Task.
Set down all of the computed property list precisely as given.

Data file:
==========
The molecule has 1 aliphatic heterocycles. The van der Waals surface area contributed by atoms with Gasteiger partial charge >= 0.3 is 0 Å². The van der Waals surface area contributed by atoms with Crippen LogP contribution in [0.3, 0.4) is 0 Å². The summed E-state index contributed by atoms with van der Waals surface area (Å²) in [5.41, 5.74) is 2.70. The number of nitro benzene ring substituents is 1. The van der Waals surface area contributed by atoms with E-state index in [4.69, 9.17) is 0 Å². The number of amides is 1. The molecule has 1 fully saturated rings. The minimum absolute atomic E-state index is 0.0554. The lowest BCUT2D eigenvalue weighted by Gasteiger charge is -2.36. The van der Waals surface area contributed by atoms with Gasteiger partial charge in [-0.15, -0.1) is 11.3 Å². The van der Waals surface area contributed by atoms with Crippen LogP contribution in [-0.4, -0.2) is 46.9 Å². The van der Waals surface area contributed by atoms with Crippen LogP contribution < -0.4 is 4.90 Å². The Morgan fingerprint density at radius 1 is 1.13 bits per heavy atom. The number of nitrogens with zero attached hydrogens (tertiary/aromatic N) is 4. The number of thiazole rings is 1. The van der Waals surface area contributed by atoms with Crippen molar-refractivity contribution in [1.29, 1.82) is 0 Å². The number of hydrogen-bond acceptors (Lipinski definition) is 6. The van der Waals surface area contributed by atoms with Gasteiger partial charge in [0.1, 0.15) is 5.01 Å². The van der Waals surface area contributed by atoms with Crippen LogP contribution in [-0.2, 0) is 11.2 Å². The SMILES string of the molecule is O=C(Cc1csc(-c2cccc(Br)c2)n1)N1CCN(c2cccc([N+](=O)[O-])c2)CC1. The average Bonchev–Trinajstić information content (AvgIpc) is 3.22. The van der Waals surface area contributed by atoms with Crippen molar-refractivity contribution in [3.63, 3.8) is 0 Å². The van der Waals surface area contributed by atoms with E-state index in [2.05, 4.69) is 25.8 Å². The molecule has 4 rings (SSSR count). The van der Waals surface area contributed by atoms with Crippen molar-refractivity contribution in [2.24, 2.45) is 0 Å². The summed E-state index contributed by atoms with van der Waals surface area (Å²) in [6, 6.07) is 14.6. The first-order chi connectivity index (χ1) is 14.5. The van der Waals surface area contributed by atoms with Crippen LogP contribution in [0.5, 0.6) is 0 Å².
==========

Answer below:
The molecule has 1 aliphatic heterocycles. The van der Waals surface area contributed by atoms with Gasteiger partial charge >= 0.3 is 0 Å². The van der Waals surface area contributed by atoms with Crippen LogP contribution in [0.3, 0.4) is 0 Å². The summed E-state index contributed by atoms with van der Waals surface area (Å²) in [5.41, 5.74) is 2.70. The number of nitro benzene ring substituents is 1. The van der Waals surface area contributed by atoms with E-state index in [4.69, 9.17) is 0 Å². The number of amides is 1. The molecule has 1 fully saturated rings. The minimum absolute atomic E-state index is 0.0554. The lowest BCUT2D eigenvalue weighted by Gasteiger charge is -2.36. The van der Waals surface area contributed by atoms with Gasteiger partial charge in [-0.15, -0.1) is 11.3 Å². The van der Waals surface area contributed by atoms with Crippen LogP contribution in [-0.4, -0.2) is 46.9 Å². The van der Waals surface area contributed by atoms with Crippen LogP contribution < -0.4 is 4.90 Å². The Morgan fingerprint density at radius 1 is 1.13 bits per heavy atom. The number of nitrogens with zero attached hydrogens (tertiary/aromatic N) is 4. The number of thiazole rings is 1. The van der Waals surface area contributed by atoms with Crippen molar-refractivity contribution in [1.29, 1.82) is 0 Å². The number of hydrogen-bond acceptors (Lipinski definition) is 6. The van der Waals surface area contributed by atoms with Gasteiger partial charge in [0.1, 0.15) is 5.01 Å². The van der Waals surface area contributed by atoms with Crippen LogP contribution in [-0.2, 0) is 11.2 Å². The SMILES string of the molecule is O=C(Cc1csc(-c2cccc(Br)c2)n1)N1CCN(c2cccc([N+](=O)[O-])c2)CC1. The average Bonchev–Trinajstić information content (AvgIpc) is 3.22. The van der Waals surface area contributed by atoms with Crippen molar-refractivity contribution in [3.63, 3.8) is 0 Å². The van der Waals surface area contributed by atoms with E-state index in [2.05, 4.69) is 25.8 Å². The molecule has 4 rings (SSSR count). The van der Waals surface area contributed by atoms with Crippen molar-refractivity contribution in [2.24, 2.45) is 0 Å². The summed E-state index contributed by atoms with van der Waals surface area (Å²) in [6, 6.07) is 14.6. The first-order chi connectivity index (χ1) is 14.5. The van der Waals surface area contributed by atoms with Crippen LogP contribution in [0.5, 0.6) is 0 Å².